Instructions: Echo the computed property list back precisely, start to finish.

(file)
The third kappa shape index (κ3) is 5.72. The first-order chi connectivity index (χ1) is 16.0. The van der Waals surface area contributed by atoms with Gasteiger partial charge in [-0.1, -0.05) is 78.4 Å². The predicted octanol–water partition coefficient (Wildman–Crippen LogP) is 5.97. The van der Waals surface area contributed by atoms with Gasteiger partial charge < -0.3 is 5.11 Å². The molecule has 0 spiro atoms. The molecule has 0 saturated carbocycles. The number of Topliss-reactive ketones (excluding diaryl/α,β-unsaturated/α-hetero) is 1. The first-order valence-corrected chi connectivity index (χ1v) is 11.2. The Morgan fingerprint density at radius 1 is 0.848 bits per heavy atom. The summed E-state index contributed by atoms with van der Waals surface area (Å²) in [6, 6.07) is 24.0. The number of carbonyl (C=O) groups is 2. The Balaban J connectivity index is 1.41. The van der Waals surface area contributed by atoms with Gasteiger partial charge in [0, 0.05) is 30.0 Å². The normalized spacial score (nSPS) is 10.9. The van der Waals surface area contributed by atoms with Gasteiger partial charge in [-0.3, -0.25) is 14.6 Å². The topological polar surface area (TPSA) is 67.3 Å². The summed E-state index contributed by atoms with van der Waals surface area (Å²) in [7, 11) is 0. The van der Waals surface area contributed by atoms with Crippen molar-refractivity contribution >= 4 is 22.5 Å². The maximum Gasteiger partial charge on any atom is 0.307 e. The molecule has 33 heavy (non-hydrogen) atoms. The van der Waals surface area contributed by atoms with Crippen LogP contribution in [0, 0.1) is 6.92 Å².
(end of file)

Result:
The third kappa shape index (κ3) is 5.72. The first-order chi connectivity index (χ1) is 16.0. The van der Waals surface area contributed by atoms with Gasteiger partial charge in [-0.1, -0.05) is 78.4 Å². The predicted octanol–water partition coefficient (Wildman–Crippen LogP) is 5.97. The van der Waals surface area contributed by atoms with Gasteiger partial charge < -0.3 is 5.11 Å². The molecule has 0 spiro atoms. The molecule has 0 saturated carbocycles. The number of Topliss-reactive ketones (excluding diaryl/α,β-unsaturated/α-hetero) is 1. The first-order valence-corrected chi connectivity index (χ1v) is 11.2. The Morgan fingerprint density at radius 1 is 0.848 bits per heavy atom. The summed E-state index contributed by atoms with van der Waals surface area (Å²) in [6, 6.07) is 24.0. The number of carbonyl (C=O) groups is 2. The Balaban J connectivity index is 1.41. The van der Waals surface area contributed by atoms with Gasteiger partial charge in [0, 0.05) is 30.0 Å². The normalized spacial score (nSPS) is 10.9. The van der Waals surface area contributed by atoms with Gasteiger partial charge in [-0.3, -0.25) is 14.6 Å². The topological polar surface area (TPSA) is 67.3 Å². The summed E-state index contributed by atoms with van der Waals surface area (Å²) in [7, 11) is 0. The van der Waals surface area contributed by atoms with Crippen molar-refractivity contribution >= 4 is 22.5 Å². The maximum Gasteiger partial charge on any atom is 0.307 e. The molecule has 33 heavy (non-hydrogen) atoms. The van der Waals surface area contributed by atoms with Crippen LogP contribution in [0, 0.1) is 6.92 Å².